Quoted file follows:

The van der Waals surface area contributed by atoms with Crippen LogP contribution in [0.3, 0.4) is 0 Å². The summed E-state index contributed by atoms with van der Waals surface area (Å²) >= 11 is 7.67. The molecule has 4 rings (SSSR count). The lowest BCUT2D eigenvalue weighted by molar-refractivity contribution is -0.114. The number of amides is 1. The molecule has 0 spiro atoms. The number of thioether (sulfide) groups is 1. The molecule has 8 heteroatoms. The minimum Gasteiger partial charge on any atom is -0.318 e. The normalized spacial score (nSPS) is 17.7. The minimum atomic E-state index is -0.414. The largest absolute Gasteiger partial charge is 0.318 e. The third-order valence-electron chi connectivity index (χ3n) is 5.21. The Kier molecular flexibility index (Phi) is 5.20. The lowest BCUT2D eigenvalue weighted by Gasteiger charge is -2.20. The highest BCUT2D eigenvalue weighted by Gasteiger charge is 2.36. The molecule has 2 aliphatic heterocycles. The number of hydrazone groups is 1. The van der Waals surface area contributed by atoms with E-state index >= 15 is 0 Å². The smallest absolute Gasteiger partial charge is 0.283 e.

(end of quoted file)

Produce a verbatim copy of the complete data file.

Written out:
The van der Waals surface area contributed by atoms with Crippen LogP contribution in [0.3, 0.4) is 0 Å². The summed E-state index contributed by atoms with van der Waals surface area (Å²) >= 11 is 7.67. The molecule has 4 rings (SSSR count). The lowest BCUT2D eigenvalue weighted by molar-refractivity contribution is -0.114. The number of amides is 1. The molecule has 0 spiro atoms. The number of thioether (sulfide) groups is 1. The molecule has 8 heteroatoms. The minimum Gasteiger partial charge on any atom is -0.318 e. The normalized spacial score (nSPS) is 17.7. The minimum atomic E-state index is -0.414. The largest absolute Gasteiger partial charge is 0.318 e. The third-order valence-electron chi connectivity index (χ3n) is 5.21. The Kier molecular flexibility index (Phi) is 5.20. The lowest BCUT2D eigenvalue weighted by Gasteiger charge is -2.20. The highest BCUT2D eigenvalue weighted by Gasteiger charge is 2.36. The molecule has 2 aliphatic heterocycles. The number of hydrazone groups is 1. The van der Waals surface area contributed by atoms with E-state index >= 15 is 0 Å². The smallest absolute Gasteiger partial charge is 0.283 e.